Smoke on the water: How sea smoke occurs
When steam forms over an open body of water, it can create a dreamlike scene. This steam is known as sea smoke, and it occurs when cold air meets warm water.
Sea smoke is essentially just fog above water, according to AccuWeather Senior Meteorologist Dave Samuhel. The occurrence of sea smoke is similar to the steam that appears over a boiling pot of water or a hot bath.
"It happens when the air mass is so cold it makes the water steam like a pot on a stove would," Samuhel said. Sea smoke is also sometimes referred to as arctic sea smoke, frost smoke, steam fog or sea fog.
In order for sea smoke to occur, the air has to be very cold and the water has to be comparatively warm. As a light wind of cold air sweeps in, it cools the warm air immediately above the water, which makes the air dip below the dew point. The air is only able to hold so much moisture before it condenses into fog, or sea smoke.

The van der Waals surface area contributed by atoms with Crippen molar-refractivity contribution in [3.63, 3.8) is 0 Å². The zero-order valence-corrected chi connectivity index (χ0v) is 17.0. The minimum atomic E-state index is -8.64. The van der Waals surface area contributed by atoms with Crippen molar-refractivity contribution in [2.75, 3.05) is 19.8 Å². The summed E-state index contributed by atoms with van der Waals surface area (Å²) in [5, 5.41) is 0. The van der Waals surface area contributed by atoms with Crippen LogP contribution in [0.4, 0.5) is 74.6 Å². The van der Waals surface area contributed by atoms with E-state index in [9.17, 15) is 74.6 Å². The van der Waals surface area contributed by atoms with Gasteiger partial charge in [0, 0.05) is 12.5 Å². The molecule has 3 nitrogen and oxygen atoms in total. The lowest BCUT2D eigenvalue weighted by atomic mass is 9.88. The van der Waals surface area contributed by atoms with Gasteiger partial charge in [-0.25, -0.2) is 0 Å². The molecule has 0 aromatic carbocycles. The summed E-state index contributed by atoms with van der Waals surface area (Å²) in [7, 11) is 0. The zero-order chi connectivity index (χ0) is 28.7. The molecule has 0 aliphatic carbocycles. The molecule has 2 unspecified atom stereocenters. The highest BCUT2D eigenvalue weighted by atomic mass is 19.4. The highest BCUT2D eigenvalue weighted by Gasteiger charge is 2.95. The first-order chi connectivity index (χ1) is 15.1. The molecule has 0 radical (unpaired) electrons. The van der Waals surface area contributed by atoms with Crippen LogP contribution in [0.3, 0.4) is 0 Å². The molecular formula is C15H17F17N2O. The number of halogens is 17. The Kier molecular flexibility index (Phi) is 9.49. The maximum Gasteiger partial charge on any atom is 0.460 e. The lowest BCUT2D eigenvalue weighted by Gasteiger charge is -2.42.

Passengers brave a temperature of minus 9 degrees F for a ride on an outdoor deck of a ferry making its way through arctic sea smoke off Portland, Maine (AP Photo/Robert F. Bukaty)
While there isn’t a specific time frame for sea smoke to happen, Samuhel said it may be more common for it to happen at night.
"It could happen day or night, probably a little more likely at night just because it tends to get colder at night," Samuhel said. "It's very common across the Great Lakes because they get bitterly cold air masses, but it can happen over any northern latitude ocean."
It’s more common for sea smoke to appear during the winter, when temperatures are lowest.
One exception could be if there is a cold day in the fall, according to Samuhel.
Sea smoke can become a hazard for ships, according to Samuhel. Visibility can be dangerously reduced for ships if sea smoke becomes thick enough. It can also freeze onto things in blocks of ice, such as boats, which would cause problems.
Arctic sea smoke rises around Raw Faith, an 88-foot galleon, on a minus-12 degree F morning, Friday, Jan. 16, 2009, in Rockland, Maine. (AP Photo/Robert F. Bukaty)
"Once the temperature warms up enough and the water temperature and air temperature difference isn't that great anymore, it'll [dissipate,]" Samuhel said. Strong winds can also make the sea smoke disperse.Report a Typo